Giving an X-Ray into Wall Street’s practices, the Dow Jones Industrial Average plummeted 1,486 points or 4.84% of its value to near 24,400, only to watch it bounce like Silly Putty to 2,500 instantly, showing the how fund traders control sell offs. Average investors in pension funds, 401Ks or IRAs can only take a deep breath watching portfolios lose 5% of overnight. University of Pennsylvania’s Warton School economists Jeremy Siegel hoped the recent sell off, nearing a 10% correction, would help wring speculators out of the market. While that’s a nice fantasy, Wall Street is built on speculators, riding the ups-and-downs, buying on dips and selling on peaks. Over the last five sessions, the nation’s biggest funds took profits from the spectacular profits since President Donald Trump won the election Nov. 8, 2016. Climbing from 18,332 Nov. 8, 2016 to its high Jan. 26, 2018 of 26,342 or over 40%, a correction was due.
Locking down profits after spectacular run-ups is the usual-and-customary way funds take profits. Talking about rising interest rates, domestic political squabbles or geopolitical events are all excuses for Wall Street to take profits. When precious metals don’t go up, it signifies profit-taking as oppose to something more fundamental, including a shift from a bull to a bear market. With the Trump tax cuts firmly in place, most Wall Street expectations are for stronger earnings growth, something that propels higher stock valuations. Before small investors panic, they should consider market fundamentals, all in place to see the nation’s GDP grow at about 3% in 2018. Newly minted Federal Reserve Board Chairman Jerome Powell expects to hike the Federal Funds Rate three times to 0.75% or to 2.25% over the year, possibly a fourth hike to 2.5% if inflation heats up.
Small investors have a tendency to panic when Wall Street takes periodic profits. Rocketing up over 40% since the Nov. 8 elections, investors can afford to give back 10% in the short-term, knowing, after fund traders decide a near-term bottom,, market will rise again, most likely to hit new records highs in weeks or months to come. Only when market fundamentals change, including a drop in jobs creation or an up-tick in the current 4.1%, 17-year-low in unemployment rate. When gold starts to spike, there’s a belief by analysts that the bull market’s started to unwind. There’s no sign of that in today’s profit-taking, dropping the Dow 1,175 points or 4.6%, it’s not going to drop much further. Yet Harvard economist and best-selling author economist Martin Feldstein forecasts that major market averages could tumble up to 30% given the Fed’s new tightening stand on interest rates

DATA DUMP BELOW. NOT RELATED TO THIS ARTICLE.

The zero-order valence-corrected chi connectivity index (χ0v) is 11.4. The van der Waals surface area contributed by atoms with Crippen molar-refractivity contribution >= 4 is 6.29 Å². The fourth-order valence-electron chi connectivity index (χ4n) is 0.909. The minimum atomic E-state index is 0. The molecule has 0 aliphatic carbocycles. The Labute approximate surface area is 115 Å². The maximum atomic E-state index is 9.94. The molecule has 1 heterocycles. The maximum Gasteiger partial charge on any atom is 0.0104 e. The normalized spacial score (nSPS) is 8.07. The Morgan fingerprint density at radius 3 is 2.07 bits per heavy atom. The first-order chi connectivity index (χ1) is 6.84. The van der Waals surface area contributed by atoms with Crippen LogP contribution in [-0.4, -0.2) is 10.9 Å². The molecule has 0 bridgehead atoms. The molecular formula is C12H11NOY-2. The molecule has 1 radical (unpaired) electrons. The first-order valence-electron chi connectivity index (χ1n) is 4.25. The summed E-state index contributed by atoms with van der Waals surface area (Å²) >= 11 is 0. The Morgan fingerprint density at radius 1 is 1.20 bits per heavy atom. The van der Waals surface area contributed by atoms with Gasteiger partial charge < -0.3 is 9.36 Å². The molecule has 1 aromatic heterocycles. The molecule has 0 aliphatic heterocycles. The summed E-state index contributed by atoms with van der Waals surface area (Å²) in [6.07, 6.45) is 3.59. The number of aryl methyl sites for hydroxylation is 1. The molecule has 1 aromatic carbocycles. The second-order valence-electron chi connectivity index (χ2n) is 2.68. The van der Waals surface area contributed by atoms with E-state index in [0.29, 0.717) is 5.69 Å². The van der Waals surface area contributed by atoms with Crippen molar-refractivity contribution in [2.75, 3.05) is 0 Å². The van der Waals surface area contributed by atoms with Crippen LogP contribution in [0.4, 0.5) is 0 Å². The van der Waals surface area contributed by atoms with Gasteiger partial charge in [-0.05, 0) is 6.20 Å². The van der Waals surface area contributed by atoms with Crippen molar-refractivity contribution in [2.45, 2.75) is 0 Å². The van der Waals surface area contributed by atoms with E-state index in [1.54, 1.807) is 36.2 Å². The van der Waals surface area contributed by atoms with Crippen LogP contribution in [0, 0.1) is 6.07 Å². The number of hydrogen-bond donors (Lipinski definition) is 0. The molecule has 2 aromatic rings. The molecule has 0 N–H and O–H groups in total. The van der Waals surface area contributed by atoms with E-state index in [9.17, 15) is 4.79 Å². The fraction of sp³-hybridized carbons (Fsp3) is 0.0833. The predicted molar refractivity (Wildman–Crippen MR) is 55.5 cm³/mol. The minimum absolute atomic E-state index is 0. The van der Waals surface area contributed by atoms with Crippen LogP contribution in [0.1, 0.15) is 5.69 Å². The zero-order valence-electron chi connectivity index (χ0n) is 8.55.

With gold rising only 2.70 or 0.20%, it’s doubtful that today’s sell off is anything other than cyclical profit-taking. “We’re always concerned when the market loses value, but we’re also confident in the economy’s fundamentals,” said CNBC’s Eamon Javers, cautioning small investors to not panic. Traders were concerned about when the 10-year treasury bond hit 2.85%, expanding the spread between long and short-term rates. Only a few weeks ago traders were concerned when the yield curve flattened or started to invert, when the 10-year bond got closer to the one-year treasury at 1.86%, nearly a point lower than the 10-year bond. When the 10-year bond goes higher it signals an economy heating up, not heading toward recession. With an expanding economy comes higher interest rates, something priced into share prices. Investors also questioned whether Trump’s tax cuts would balloon federal budget deficits.
Looking for rational explanations to the current sell off doesn’t take into account how the nation’s biggest funds lock-down profits through periodic sell offs. No matter how painful for investors to watch markets plummet, cyclical profit taking is a way of life on Wall Street. “The issue is, did tax reform kill the bull market or is tax reform a fiscal policy mistake? That’s what the market is struggling with,” said Nicholas Coles, co-founder of DataTrek Research. Deficit hawks in Congress worry that Trump’s tax cuts could balloon the deficit, causing a precipitous drop in government tax revenues. Backers of tax reform expect a booming economy to reduce deficits, something that didn’t happen the last time the GOP passed tax reform in 1986, toward the end of President Ronald Reagan’s last term. But whether that’s all relevant, major funds still take profits when markets hit new peaks.
Whether or not today’s 1,500 drop in the Dow represents an inter-day bottom is anyone’s guess. Predicting market bottoms or tops isn’t easy. Most economic data from the Fed all point toward strong economic growth with GDP expected in 2018 at over 3%. If newly minted Fed Chairman Powell ratchets up rates too fast, he can expect more volatility in equities. One major geopolitical event could trigger more selling on Wall Street, potentially leading to recession. Instead to guaranteeing more rate hikes, Powell should wait and see before hiking the Federal Funds rate. If rate hikes continue to slam stocks over the long run, as suggested by Feldstein, Powell could inadvertently plunge the economy into recession. Trump’s corporate tax cuts don’t necessarily trickle down to ordinary consumers. If consumers start to belt-tighten, it could spell trouble for U.S. GDP in 2018.